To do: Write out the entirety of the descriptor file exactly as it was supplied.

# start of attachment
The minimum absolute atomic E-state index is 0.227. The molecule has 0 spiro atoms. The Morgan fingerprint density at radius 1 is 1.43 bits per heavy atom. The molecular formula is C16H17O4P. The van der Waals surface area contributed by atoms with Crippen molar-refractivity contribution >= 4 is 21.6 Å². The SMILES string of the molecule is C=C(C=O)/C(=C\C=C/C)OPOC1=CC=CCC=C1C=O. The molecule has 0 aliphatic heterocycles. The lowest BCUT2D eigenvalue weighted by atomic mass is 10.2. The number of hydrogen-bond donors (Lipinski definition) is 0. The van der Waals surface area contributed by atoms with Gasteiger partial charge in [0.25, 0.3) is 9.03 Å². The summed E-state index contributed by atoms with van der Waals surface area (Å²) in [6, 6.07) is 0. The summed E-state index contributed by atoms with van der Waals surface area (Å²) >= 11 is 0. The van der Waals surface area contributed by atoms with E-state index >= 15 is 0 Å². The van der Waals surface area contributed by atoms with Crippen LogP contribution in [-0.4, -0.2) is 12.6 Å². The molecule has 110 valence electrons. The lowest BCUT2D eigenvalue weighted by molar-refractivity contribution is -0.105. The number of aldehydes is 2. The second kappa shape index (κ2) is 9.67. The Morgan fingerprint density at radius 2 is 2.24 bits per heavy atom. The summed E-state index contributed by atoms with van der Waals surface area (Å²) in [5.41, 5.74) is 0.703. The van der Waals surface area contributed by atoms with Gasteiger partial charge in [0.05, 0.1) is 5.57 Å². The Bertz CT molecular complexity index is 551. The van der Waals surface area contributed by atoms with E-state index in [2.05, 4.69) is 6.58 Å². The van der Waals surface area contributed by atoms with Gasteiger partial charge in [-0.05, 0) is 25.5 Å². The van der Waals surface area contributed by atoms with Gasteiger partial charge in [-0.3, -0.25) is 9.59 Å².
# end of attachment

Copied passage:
The minimum absolute atomic E-state index is 0.227. The molecule has 0 spiro atoms. The Morgan fingerprint density at radius 1 is 1.43 bits per heavy atom. The molecular formula is C16H17O4P. The van der Waals surface area contributed by atoms with Crippen molar-refractivity contribution >= 4 is 21.6 Å². The SMILES string of the molecule is C=C(C=O)/C(=C\C=C/C)OPOC1=CC=CCC=C1C=O. The molecule has 0 aliphatic heterocycles. The lowest BCUT2D eigenvalue weighted by atomic mass is 10.2. The number of hydrogen-bond donors (Lipinski definition) is 0. The van der Waals surface area contributed by atoms with Gasteiger partial charge in [0.25, 0.3) is 9.03 Å². The summed E-state index contributed by atoms with van der Waals surface area (Å²) in [6, 6.07) is 0. The summed E-state index contributed by atoms with van der Waals surface area (Å²) >= 11 is 0. The van der Waals surface area contributed by atoms with E-state index >= 15 is 0 Å². The van der Waals surface area contributed by atoms with Crippen LogP contribution in [-0.4, -0.2) is 12.6 Å². The molecule has 110 valence electrons. The lowest BCUT2D eigenvalue weighted by molar-refractivity contribution is -0.105. The number of aldehydes is 2. The second kappa shape index (κ2) is 9.67. The Morgan fingerprint density at radius 2 is 2.24 bits per heavy atom. The summed E-state index contributed by atoms with van der Waals surface area (Å²) in [5.41, 5.74) is 0.703. The van der Waals surface area contributed by atoms with Gasteiger partial charge in [0.05, 0.1) is 5.57 Å². The Bertz CT molecular complexity index is 551. The van der Waals surface area contributed by atoms with E-state index in [2.05, 4.69) is 6.58 Å². The van der Waals surface area contributed by atoms with Gasteiger partial charge in [-0.05, 0) is 25.5 Å². The van der Waals surface area contributed by atoms with Gasteiger partial charge in [-0.3, -0.25) is 9.59 Å².